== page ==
Using iPads is a bit more nebulous, since I’d like to believe they are mostly used for actual note-taking or solving along with examples. But, then again, I have looked over in a CS lecture to see a classmate watching Instagram reels, so I digress. Regardless, tablets are largely contained in their distraction potential to the user. Laptops by nature allow anyone sitting behind you to view your activities — or at least know that you’re doing something. Often, I’m able to resist the urge to use my own electronics in class only to find that my peers are, and I am unable to prevent myself from getting distracted by looking over at what they are doing on their computer. Hell, in-class distraction via web surfing is so prevalent it caused someone to make a startup.

The same arguments for going to class can apply to paying attention, most significantly, the amount of money we pay to be here, the disrespect to our instructors and the number of people who wish they could be here in our places. I have only two and a half weeks of class left — probably ever — and I find I’m a little disappointed in myself that my attitude about a particular course often determined how mentally present I was — and, by dint, how much value I got from it.

I sincerely respect my professors who have either discouraged or outright banned electronics in class — it simply makes for a better experience. It’s embarrassing how tough it can be to get through a 75-minute period without the internet — I couldn’t even write this whole article without checking Instagram and watching several Netflix episodes — but when it is a communal agreement of mutual respect of each other’s time, there’s no internal struggle. You just have to follow the rules.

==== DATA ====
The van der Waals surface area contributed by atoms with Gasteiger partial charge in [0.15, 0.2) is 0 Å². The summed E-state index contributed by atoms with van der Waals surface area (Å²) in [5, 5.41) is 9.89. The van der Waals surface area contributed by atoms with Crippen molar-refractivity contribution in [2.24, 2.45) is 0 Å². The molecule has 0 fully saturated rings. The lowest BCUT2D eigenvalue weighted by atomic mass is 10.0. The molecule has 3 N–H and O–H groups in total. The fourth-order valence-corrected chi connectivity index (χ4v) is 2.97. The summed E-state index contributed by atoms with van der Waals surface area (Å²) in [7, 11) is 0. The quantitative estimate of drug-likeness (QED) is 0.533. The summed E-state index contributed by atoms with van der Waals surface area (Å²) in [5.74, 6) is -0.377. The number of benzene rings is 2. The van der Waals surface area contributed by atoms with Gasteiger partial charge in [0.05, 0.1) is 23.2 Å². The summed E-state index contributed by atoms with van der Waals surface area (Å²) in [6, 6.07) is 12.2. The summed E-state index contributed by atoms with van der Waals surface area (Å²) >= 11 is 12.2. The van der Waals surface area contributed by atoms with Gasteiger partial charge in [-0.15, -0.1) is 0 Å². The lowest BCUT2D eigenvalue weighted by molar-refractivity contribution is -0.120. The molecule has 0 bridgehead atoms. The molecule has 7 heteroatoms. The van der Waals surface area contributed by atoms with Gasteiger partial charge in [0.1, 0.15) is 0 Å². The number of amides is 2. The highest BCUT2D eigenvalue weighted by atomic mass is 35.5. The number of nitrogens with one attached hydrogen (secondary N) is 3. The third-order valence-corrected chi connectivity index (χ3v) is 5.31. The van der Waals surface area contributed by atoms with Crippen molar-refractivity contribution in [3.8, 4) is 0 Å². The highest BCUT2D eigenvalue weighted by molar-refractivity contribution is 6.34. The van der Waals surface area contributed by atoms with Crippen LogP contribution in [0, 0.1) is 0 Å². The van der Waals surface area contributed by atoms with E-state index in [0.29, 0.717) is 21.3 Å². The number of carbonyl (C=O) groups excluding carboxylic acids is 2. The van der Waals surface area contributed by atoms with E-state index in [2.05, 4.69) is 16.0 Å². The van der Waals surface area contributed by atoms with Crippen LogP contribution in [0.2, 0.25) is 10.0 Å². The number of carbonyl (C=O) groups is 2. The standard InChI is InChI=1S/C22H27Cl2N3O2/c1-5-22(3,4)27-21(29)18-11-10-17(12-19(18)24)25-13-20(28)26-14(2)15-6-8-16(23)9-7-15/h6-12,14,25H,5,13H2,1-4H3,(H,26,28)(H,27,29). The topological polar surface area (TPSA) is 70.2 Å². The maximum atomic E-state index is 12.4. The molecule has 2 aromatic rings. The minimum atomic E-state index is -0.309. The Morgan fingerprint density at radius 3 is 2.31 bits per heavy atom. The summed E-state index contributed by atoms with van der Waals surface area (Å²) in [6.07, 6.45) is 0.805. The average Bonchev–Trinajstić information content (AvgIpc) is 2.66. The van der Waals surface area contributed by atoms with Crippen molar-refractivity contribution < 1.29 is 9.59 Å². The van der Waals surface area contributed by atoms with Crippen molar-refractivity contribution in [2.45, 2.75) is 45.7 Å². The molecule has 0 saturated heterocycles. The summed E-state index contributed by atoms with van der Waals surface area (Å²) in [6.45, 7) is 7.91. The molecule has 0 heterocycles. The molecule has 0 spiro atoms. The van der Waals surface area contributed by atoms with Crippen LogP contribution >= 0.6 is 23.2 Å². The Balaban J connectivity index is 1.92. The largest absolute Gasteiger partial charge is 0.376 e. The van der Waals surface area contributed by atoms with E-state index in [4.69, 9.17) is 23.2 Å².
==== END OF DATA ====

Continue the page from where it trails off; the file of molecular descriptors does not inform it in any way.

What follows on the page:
I miss the days of elementary and high school where I could just turn in handwritten assignments and we’d only have the Chromebook cart in the room if we were doing Kahoot or working on a research report. I regret the disdain I placed on my school’s no phone policy. I love technology, but you know what they say about too much of a good thing. What I really want is permission to unplug and dial in when it isn’t necessary. That’s what swimming gives me, and, in almost every other situation, I’m going to have to develop abundantly more willpower if I want to make the most of my immediate present.

If we want school to be about school again, effort must be made on both sides of the equation. Professors should limit, if not ban, laptops and potentially other electronics in class sessions when they aren’t immediately useful. Because let’s face it: Even in a CS class, you’re probably not coding along with the instructor. As students, we should strive to not abuse technology use and be honest with ourselves about our levels of active attention. Because if we are not here — at least most of the time — to learn things, then we’re really just swimming in circles.

Heidi Smith is a Trinity senior. Her column typically runs on alternate Mondays.